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Research projects

The Art of Making in Antiquity: Stone Carving & Carvers in the Roman World

The Art of Making in Antiquity: Stone Carving and Carvers in the Roman World is a two-year project funded by the Leverhulme Trust (£209,834) starting in July 2011. The Principle Investigator is Dr Will Wootton (Department of Classics), the Co-Investigator John  Bradley (Department of Digital Humanities), and there are two researchers, Dr Ben Russell on the Classical aspects and Dr Michele Pasin on the digital. The project develops an innovative approach to Roman sculpture by interpreting carving techniques through the lens of practical craft expertise. It will build a web resource around an unpublished photographic collection assembled by Peter Rockwell, a sculptor and expert on stone carving.

The project is concerned with the relationship between mark and tool but, as importantly, with the sequence in which the marks were made. The photographs will be published online – www.artofmaking.ac.uk – with links between the surviving marks on the worked stone and the type of tool that made them. These will be viewed in the sequence that they were produced in order to enhance our understanding of sculptural process and investigate the relationship between the surviving objects and their makers; videos of stone carving will be included to bring the physicality of these processes to life.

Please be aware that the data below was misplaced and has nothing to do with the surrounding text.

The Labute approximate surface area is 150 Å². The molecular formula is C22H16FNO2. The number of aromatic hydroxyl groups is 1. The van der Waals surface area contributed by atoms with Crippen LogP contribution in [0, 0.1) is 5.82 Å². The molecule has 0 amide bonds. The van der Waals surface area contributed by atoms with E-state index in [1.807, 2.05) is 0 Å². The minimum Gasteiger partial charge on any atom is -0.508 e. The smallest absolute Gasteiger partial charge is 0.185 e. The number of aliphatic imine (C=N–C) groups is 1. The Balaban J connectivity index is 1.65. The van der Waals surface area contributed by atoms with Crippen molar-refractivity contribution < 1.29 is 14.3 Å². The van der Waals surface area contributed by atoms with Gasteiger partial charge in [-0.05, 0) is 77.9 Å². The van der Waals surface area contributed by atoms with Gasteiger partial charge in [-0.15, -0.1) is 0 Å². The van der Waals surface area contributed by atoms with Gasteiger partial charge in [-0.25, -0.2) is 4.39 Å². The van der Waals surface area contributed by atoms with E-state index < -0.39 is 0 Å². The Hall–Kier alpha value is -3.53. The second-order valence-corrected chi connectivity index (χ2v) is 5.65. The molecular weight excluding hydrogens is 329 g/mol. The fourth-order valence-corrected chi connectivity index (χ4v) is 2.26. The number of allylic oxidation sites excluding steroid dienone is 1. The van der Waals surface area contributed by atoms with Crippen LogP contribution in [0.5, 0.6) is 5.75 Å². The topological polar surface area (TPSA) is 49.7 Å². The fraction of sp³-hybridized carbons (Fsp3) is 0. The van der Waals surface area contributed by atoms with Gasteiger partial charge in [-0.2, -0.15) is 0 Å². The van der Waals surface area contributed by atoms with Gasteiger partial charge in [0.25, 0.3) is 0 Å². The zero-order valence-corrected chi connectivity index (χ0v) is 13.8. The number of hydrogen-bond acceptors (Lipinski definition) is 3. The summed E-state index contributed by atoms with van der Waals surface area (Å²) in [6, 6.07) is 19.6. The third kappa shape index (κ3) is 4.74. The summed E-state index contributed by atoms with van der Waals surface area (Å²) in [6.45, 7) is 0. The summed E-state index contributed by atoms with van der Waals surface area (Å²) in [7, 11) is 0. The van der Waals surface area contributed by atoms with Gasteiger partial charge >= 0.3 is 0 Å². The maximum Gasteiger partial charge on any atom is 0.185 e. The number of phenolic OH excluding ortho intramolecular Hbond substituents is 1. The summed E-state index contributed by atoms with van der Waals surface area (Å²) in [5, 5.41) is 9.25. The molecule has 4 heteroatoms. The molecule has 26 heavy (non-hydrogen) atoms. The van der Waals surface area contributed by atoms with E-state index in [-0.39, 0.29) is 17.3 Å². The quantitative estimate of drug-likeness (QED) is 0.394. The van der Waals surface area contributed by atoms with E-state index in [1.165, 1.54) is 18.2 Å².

The Art of Making goes beyond conventional archival projects by integrating an expert analytical commentary on the objects based on applied knowledge of creating and new synthetic studies which respond to and expand on the collected data. The project constitutes a different approach to most studies which group tools separately, thus failing to show how they might be used in the course of a single piece of work. This attention to process can be extended yet further by including the photographs of quarry sites, thus visualizing the actions from material acquisition to the completed object.

The web application will be hosted by the Department of Digital Humanities at King's College London, which has committed to keeping the resource available online once the project is complete.

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